Carolina Panthers

Carolina Panthers have decisions to make in NFL draft

Cris Carter, left, and Michael Irvin, right, interview Wisconsin running back Melvin Gordon during introductions at a pre-draft rally of 2015 NFL Draft prospects, and various league legends at Pioneer Court on Wednesday.
Cris Carter, left, and Michael Irvin, right, interview Wisconsin running back Melvin Gordon during introductions at a pre-draft rally of 2015 NFL Draft prospects, and various league legends at Pioneer Court on Wednesday. AP

Draft someone to protect his franchise quarterback? Or find a player to go after other teams’ quarterbacks? Those could be the choice facing general manager Dave Gettleman late Thursday when the Carolina Panthers finally pick.

Critics and fans have been calling for Gettleman to find a left tackle since Jordan Gross retired after the 2013 season. Those cries only grew louder last season when the Byron Bell Experiment went woefully wrong.

Gettleman addressed the position in free agency last month when he signed Michael Oher to a two-year deal. And while Oher was the inspiration for “The Blind Side” book and motion picture, he’s seen as little more than a stopgap until Gettleman finds his left tackle of the future.

That could happen Thursday.

The Panthers’ third-year GM said he counts four to five players he believes could be long-term answers at left tackle. That group likely includes Miami’s Ereck Flowers (6-6, 329), although he could be off the board when the Panthers pick 25th.

The Panthers have shown interest in Florida left tackle and former Mallard Creek High standout D.J. Humphries. While some question whether Humphries (6-5, 307) is big enough after playing at 285 at Florida, the NFL Network’s Daniel Jeremiah thinks Humphries will be a Day 1 starter at left tackle.

Gettleman said several of the tackle prospects are better suited to play the right side in the NFL.

“But do we feel we can get a solid left tackle? There’s a chance. Last year I think five went in the first 19 picks. It’s possible that could happen again,” Gettleman said. “But again, it’s a best player available scenario for us. I got killed last year because we didn’t take a tackle at all.”

Gettleman took a tackle in free agency, and he said Oher’s arrival could change the way the Panthers view the position in this draft.

“You don’t want any position to be a revolving door,” Gettleman said. “A lot was made of now we’re looking at our third left tackle in three years. ... You don’t want that. That was one of the reasons we insisted on a two-year deal with Michael. You don’t want a revolving door anywhere.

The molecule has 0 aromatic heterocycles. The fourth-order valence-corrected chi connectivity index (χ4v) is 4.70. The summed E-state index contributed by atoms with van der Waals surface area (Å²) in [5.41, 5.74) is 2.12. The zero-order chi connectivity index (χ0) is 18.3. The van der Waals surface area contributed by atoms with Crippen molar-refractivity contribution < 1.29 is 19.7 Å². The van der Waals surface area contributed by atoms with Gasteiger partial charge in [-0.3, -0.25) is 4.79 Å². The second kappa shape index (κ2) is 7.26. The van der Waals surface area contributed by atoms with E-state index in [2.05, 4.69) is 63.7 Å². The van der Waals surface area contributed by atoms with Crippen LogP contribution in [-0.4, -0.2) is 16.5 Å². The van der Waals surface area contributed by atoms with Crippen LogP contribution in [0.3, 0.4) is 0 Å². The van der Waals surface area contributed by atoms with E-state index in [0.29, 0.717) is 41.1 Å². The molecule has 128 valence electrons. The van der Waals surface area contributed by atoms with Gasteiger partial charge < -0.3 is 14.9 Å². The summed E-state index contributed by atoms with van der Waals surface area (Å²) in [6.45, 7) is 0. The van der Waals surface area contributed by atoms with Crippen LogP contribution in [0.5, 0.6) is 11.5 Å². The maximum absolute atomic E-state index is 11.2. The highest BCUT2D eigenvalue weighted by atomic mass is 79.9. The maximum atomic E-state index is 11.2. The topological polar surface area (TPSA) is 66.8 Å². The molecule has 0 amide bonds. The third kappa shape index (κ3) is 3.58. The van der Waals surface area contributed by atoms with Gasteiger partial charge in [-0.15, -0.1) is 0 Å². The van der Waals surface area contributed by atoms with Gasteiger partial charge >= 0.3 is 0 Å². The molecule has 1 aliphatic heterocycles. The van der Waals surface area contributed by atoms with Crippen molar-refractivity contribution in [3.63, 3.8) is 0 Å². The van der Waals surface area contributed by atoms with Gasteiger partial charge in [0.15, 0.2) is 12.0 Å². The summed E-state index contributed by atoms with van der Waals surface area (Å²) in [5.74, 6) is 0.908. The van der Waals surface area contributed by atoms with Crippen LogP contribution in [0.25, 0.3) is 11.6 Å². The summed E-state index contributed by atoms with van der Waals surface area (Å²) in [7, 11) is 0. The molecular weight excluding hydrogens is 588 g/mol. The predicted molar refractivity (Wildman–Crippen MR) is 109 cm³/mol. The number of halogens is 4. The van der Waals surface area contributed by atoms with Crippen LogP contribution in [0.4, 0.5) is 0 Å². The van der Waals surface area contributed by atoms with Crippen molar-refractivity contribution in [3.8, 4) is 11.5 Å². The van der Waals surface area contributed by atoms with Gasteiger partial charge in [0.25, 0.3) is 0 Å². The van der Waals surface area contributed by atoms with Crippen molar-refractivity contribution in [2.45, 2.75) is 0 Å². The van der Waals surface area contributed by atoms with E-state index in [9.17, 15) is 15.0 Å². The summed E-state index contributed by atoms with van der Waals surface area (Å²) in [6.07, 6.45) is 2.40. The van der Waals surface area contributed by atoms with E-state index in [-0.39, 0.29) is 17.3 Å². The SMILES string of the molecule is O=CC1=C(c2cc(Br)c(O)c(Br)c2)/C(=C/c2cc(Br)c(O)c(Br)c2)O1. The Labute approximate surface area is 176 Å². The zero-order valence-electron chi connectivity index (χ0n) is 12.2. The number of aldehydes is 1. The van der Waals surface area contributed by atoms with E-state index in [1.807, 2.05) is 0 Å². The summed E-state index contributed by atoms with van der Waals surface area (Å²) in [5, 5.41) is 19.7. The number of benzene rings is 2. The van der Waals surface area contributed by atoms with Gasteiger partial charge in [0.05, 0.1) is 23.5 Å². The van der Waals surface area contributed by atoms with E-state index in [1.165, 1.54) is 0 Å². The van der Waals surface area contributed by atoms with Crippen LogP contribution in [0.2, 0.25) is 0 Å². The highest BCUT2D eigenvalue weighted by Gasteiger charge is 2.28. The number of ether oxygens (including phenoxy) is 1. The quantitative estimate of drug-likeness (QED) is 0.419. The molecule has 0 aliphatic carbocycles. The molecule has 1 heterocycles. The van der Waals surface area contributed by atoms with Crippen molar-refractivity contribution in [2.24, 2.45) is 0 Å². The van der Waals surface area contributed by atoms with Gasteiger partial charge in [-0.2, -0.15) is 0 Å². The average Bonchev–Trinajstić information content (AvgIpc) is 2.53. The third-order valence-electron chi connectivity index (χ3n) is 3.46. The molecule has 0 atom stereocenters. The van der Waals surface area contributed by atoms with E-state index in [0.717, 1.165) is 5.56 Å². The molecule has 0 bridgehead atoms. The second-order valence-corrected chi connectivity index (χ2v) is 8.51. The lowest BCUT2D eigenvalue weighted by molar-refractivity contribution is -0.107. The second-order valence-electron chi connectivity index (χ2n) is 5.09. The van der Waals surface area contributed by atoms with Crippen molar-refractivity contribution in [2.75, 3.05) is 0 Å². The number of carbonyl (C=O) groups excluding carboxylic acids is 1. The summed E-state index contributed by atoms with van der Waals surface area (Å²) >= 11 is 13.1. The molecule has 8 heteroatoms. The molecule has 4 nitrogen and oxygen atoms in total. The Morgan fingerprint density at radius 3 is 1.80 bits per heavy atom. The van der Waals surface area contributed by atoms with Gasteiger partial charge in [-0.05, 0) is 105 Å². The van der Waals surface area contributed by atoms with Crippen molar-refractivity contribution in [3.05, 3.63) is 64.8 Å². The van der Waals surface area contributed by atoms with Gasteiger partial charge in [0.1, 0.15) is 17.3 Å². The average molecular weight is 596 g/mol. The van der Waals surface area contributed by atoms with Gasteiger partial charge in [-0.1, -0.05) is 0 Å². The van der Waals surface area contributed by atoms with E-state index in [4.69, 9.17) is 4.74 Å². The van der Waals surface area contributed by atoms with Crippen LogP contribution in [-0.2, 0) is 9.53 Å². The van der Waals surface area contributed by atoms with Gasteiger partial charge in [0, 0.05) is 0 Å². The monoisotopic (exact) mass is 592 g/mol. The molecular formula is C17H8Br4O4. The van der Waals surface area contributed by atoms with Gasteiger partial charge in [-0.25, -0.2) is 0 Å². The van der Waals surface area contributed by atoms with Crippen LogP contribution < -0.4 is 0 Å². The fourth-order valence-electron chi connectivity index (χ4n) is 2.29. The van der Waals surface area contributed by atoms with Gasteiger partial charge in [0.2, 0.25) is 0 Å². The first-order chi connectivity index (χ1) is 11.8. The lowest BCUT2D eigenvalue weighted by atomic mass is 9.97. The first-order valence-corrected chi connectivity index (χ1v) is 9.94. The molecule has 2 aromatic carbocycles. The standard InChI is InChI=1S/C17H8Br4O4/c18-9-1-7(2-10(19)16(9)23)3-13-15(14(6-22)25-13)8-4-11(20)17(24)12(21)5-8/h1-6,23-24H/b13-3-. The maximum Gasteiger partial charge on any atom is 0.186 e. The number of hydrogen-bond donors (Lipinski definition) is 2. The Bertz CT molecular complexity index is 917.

“You’re always looking for long-term solutions. Is there a long-term guy at the left tackle spot that could be available for us? Yes, at 25 there could be. But, who else is there?”

Gettleman’s affinity for pass-rushers has been well established, during both his time in Charlotte and New York, where the Giants never seemed to meet an edge rusher they didn’t like.

In Gettleman’s first two drafts with Carolina, the Panthers have taken three defensive linemen among their four picks in the first and second rounds.

And with Greg Hardy gone to Dallas, the Panthers need a defensive end who can disrupt an opponent’s passing game.

Two such players – Missouri’s Shane Ray and Nebraska’s Randy Gregory – figure to be available late in the first round after seeing their stock fall because of character or injury concerns.

Ray was cited for marijuana possession this week and might need surgery on his foot. Gregory tested positive for pot at the combine.

Gettleman said the Panthers “made our statement” on domestic violence in deciding to part ways with Hardy, who made $13.1 million last year for one game with the Panthers.

Gettleman said the Panthers won’t take a player off their board solely for marijuana-related offenses, but they’ll have lengthy discussions to ensure there are not bigger character issues.

“It’s take no prisoners. When they come in here, they get grilled pretty hard. We’re not hitting them with feather dusters. It’s two-by-fours,” Gettleman said. “We’ve got to find out what he’s about. One thing that’s really important to us is the culture in that locker room that we’ve developed over the last two years.”

The Panthers and every other team in the post-Ray Rice era will be cautious with LSU tackle La’el Collins, a first-round prospect who will be questioned in the shooting death of a pregnant woman in Baton Rouge, La.

Collins, whom police say is not a suspect, left the draft in Chicago to return to Louisiana to meet with authorities. NFL Network reported Collins plans to take a paternity test.

Ray and Gregory probably aren’t fits for the Panthers. But a speed rusher without baggage, such as UCLA defensive end Owamagbe Odighizuwa, could be a target.

Gettleman drafted defensive end Kony Ealy in the second round last year a month before Hardy was arrested, and he might be inclined to look for another pass rusher early in this draft, as well.

“It’s a good group. There’s guys there,” he said. “There’s a bunch of guys that probably fit 3-4 teams better, there’s no doubt about that. But there’s edge rushers there.”

Gettleman believes there are also left tackles, although not everyone in the Panthers’ draft room agrees with Gettleman’s estimate that there are four to five in this draft.

“You’ll get arguments,” he said. “But that’s one of the nice things about being king.”

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